Creditors usually agree to restructure a debtor's debt on the condition that they change the behavior that got them in trouble in the first place. Venezuela is not going to do that. Extending terms will merely mean you wait longer for the inevitable default.
Now, if you want to please the Russians or for whatever reason stave off regime change in Caracas, maybe you'll be willing to join Putin in throwing Maduro a lifeline. The world would be better off if that did not happen, although the next steps for Venezuela are going to be ugly either way:
On Monday Caracas missed interest payments due on two government bonds and one bond issued by the state-owned oil monopoly known by its Spanish initials PdVSA. Venezuela owed creditors $280 million, which it couldn’t manage even after a 30-day grace period.
Venezuela is broke, which takes some doing. For much of the second half of the 20th century, a gusher of oil exports made dollars abundant in Venezuela and the country imported the finest of everything. There were rough patches in the 1980s and 1990s, but by 2001 Venezuela was the richest country in South America.
Then in 2005 the socialist Hugo Chávez declared that the central bank had “excessive reserves.” He mandated that the executive take the excess from the bank without compensation. Today the central bank has at best $1 billion in reserves.
Falling oil prices are partly to blame, but the main problem is that chavismo has strangled entrepreneurship. Faced with expropriation, hyperinflation, price controls and rampant corruption, human and monetary capital has fled Venezuela.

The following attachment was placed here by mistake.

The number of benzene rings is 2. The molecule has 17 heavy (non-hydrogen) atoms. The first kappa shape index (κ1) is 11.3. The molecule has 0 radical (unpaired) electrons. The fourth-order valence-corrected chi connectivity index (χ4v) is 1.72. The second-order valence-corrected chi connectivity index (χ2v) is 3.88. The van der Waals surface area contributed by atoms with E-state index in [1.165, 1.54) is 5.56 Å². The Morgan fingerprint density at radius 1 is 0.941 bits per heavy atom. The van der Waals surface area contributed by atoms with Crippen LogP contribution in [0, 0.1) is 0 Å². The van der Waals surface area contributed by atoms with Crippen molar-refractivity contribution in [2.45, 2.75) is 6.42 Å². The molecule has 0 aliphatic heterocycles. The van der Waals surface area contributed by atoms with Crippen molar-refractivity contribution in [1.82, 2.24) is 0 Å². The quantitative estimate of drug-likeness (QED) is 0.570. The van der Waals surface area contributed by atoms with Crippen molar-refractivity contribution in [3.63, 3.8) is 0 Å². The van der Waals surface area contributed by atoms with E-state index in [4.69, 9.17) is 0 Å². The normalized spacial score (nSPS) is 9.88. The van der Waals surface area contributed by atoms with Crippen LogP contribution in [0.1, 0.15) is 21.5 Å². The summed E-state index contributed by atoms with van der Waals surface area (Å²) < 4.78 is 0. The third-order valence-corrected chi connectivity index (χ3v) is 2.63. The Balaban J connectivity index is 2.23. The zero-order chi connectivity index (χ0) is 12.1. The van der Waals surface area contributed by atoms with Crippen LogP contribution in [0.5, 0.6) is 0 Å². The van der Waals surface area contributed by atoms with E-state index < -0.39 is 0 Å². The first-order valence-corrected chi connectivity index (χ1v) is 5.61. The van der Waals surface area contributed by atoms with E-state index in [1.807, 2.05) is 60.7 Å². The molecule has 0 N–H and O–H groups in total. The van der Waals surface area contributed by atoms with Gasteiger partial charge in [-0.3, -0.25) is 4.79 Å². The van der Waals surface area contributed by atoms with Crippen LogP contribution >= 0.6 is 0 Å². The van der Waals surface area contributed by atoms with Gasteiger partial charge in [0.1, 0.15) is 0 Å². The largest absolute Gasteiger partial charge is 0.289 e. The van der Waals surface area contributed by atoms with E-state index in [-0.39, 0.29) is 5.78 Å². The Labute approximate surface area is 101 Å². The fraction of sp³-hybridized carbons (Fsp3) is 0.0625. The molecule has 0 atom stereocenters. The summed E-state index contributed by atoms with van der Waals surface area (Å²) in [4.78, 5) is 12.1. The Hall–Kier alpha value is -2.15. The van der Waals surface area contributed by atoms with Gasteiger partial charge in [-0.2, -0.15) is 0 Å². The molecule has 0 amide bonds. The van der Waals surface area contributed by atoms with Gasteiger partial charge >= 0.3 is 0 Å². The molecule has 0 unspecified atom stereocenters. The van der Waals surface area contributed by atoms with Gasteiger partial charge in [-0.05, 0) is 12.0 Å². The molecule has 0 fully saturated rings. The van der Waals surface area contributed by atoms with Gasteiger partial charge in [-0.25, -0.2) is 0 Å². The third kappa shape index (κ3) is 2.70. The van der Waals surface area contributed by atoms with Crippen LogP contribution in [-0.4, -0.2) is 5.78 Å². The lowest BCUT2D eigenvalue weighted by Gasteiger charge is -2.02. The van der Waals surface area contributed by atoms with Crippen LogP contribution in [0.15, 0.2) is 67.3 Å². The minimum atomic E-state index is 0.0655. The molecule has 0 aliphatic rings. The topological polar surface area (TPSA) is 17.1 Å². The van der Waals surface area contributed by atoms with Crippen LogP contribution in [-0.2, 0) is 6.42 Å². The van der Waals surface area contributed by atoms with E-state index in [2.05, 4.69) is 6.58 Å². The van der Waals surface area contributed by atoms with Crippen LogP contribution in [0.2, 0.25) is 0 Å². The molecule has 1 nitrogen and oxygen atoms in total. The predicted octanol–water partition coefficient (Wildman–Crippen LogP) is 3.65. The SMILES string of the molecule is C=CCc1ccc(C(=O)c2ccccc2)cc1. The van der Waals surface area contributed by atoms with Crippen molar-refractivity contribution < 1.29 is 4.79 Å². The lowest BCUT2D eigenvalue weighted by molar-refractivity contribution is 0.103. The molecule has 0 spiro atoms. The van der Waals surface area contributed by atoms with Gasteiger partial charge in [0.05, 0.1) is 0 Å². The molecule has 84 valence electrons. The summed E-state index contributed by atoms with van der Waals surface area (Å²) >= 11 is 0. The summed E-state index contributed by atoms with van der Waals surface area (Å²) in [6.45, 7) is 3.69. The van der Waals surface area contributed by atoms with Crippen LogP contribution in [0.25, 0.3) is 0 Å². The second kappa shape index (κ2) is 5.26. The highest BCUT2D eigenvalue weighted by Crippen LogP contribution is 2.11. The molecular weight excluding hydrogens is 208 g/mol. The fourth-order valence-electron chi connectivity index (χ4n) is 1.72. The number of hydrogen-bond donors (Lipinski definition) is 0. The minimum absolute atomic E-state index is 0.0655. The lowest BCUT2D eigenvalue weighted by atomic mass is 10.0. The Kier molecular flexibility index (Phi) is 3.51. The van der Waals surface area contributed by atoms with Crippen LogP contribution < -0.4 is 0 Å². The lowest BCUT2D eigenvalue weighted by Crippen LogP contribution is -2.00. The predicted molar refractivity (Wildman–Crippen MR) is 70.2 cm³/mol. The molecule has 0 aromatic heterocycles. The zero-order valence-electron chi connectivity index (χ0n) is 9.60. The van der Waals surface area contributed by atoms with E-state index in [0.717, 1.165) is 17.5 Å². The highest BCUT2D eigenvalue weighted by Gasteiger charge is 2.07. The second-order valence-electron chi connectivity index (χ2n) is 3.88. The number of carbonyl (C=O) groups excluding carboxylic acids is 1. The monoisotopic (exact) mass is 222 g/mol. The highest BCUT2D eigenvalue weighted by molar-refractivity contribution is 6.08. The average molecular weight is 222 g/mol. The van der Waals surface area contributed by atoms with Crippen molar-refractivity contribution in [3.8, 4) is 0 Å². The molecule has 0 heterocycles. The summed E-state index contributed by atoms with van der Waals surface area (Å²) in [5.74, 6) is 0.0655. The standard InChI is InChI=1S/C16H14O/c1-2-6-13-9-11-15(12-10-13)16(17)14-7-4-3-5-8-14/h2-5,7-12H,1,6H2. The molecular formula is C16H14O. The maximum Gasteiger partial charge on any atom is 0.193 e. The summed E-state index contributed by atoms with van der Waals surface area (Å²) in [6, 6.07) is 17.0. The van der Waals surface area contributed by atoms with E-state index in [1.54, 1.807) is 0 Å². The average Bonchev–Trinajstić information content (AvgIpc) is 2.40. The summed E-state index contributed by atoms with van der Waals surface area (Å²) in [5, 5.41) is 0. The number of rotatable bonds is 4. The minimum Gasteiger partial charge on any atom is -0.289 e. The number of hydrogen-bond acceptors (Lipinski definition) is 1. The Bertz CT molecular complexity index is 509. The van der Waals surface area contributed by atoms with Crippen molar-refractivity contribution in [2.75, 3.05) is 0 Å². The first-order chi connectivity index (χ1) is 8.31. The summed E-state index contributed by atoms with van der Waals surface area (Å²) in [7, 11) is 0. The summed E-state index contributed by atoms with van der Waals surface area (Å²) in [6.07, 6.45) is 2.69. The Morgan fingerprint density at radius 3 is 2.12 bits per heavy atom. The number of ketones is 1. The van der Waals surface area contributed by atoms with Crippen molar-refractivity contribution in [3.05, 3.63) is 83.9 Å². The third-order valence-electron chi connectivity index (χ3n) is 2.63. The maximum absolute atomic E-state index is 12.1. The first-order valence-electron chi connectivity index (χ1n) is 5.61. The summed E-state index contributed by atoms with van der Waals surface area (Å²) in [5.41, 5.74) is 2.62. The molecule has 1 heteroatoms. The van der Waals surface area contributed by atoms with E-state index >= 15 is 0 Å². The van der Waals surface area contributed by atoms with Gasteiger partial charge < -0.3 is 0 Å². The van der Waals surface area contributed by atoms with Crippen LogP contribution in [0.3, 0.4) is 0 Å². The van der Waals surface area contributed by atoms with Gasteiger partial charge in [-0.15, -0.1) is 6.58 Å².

As of Tuesday evening, the International Swaps and Derivatives Association still had not declared Venezuela in default. That matters because this will trigger the insurance obligations inherent in the credit default swaps. But S&P Global Ratings declared the country in default Monday. On Tuesday morning the Luxembourg Stock Exchange issued a suspension notice for the bonds with missed payments.
The Russians might think they can put off Maduro's day of reckoning, but there's no reversing course if the socialist policies that led Venezuela to this point aren't abandoned. And there's little chance Maduro could do that and maintain power, because his hold on power at this point depends on the same state command-and-control that sees political opponents thrown in prison and the private sector shackled by the government.
The Venezuelan people were fooled by Chavez's charisma and his promises of populist revolution that would reward the people with better lives. They have long since realized their mistake and want the Chavista regime gone. The rest of the world should at least have the decency to get out of the way and let the regime collapse under its own socialist weight. But Putin has never been big on decency, especially when he has an opportunity to stick it to the United States and extend his own influence to our detriment.
The problem is a lot of decent Venezuelans are suffering in the meantime. It's not just economic deprivation. Crime is out of control and basic everyday goods are almost impossible to find. Venezuela is a dangerous place to be, and even Venezuelans who manage to make their way to American often find themselves being blackmailed for money via threats to the lives of their family members who are still there.
This is what you get with socialism. And in case you've forgotten, there's no difference between it and the Democratic Party. Who says so? They do.
Dan's new novel, BACKSTOP, is a story of spiritual warfare and baseball. Download it from Amazon here!